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I have a question regarding flying in the Yosemite Valley national park, which I flew over last weekend in an open-cockpit gyroplane.

The sectional states you must be a minimum of 2,000 ft about the highest point within 2,000 feet of you. The famous valley itself, containing El Capitan and Half Dome, has a highest point of 8,800ft or so, so when I flew it, I was at well over 10,000 ft.

However, it occurred to me afterwards, that if the valley is actually more than 4,000 ft wide (which it is), then all I needed to do was to be sure I was more than 2,000 ft above the valley floor, which is at 4,000ft.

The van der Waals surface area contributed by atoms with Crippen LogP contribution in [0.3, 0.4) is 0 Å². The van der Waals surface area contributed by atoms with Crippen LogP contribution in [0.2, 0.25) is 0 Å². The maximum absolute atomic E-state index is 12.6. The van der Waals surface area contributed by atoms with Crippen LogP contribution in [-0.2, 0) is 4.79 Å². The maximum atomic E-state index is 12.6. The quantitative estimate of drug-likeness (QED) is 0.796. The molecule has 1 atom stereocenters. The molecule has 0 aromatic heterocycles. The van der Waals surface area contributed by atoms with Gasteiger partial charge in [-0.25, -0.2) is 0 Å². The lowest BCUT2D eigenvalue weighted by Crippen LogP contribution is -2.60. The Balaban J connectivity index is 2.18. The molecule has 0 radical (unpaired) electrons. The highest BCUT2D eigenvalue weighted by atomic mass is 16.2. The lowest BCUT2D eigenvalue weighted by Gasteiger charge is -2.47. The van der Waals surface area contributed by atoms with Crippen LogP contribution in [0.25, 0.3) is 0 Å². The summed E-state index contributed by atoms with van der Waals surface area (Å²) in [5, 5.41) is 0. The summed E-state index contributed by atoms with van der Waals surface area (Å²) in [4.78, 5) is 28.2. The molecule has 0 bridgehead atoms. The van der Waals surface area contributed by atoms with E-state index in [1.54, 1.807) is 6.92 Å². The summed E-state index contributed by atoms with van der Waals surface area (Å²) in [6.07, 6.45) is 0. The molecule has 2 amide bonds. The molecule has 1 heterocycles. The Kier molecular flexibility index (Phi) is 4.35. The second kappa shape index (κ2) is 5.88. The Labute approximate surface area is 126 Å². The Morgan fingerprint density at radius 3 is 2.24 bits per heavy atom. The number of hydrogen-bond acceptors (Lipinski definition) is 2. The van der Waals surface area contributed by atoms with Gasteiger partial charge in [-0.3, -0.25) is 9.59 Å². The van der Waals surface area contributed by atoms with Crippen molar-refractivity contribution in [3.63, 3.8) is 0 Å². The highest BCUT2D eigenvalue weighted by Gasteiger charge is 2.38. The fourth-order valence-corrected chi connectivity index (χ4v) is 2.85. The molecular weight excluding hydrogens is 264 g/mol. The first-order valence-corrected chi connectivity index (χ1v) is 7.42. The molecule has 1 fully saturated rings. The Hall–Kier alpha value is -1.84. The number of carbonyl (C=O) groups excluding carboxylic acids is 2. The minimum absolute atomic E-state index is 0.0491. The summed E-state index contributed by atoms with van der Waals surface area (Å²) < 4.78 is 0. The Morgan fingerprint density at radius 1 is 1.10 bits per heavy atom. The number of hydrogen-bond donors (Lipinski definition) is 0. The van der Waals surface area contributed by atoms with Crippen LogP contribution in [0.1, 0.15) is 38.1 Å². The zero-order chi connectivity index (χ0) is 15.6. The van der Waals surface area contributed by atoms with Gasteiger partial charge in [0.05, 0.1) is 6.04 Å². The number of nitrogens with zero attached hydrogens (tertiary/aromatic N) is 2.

So instead of flying over it at 10,000, I could do it at 6,000ft if I'm in the middle of the valley.

This would put me way below the peaks of El Cap and Half Dome, but provided I'm more than 2,000ft away from them, I'd be legal.

Is that correct?

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  • $\begingroup$ I think this question can be more generalized as "Can I fly below the heights of mountains if I am more than 2,000 feet away from them?" $\endgroup$ – SMS von der Tann Mar 16 '17 at 18:01
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    $\begingroup$ @SMSvonderTann No, it cannot. Most mountainous areas have no special altitude or ground separation requirements under VFR. $\endgroup$ – J Walters Mar 16 '17 at 18:34
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Short answer: you can fly in Yosemite Valley at 500ft AGL (most likely); there's no special regulation applicable there; the wording on the sectional is a non-regulatory 'encouragement' only.


By regulation, the minimum altitudes under VFR are in 14 CFR 19.119: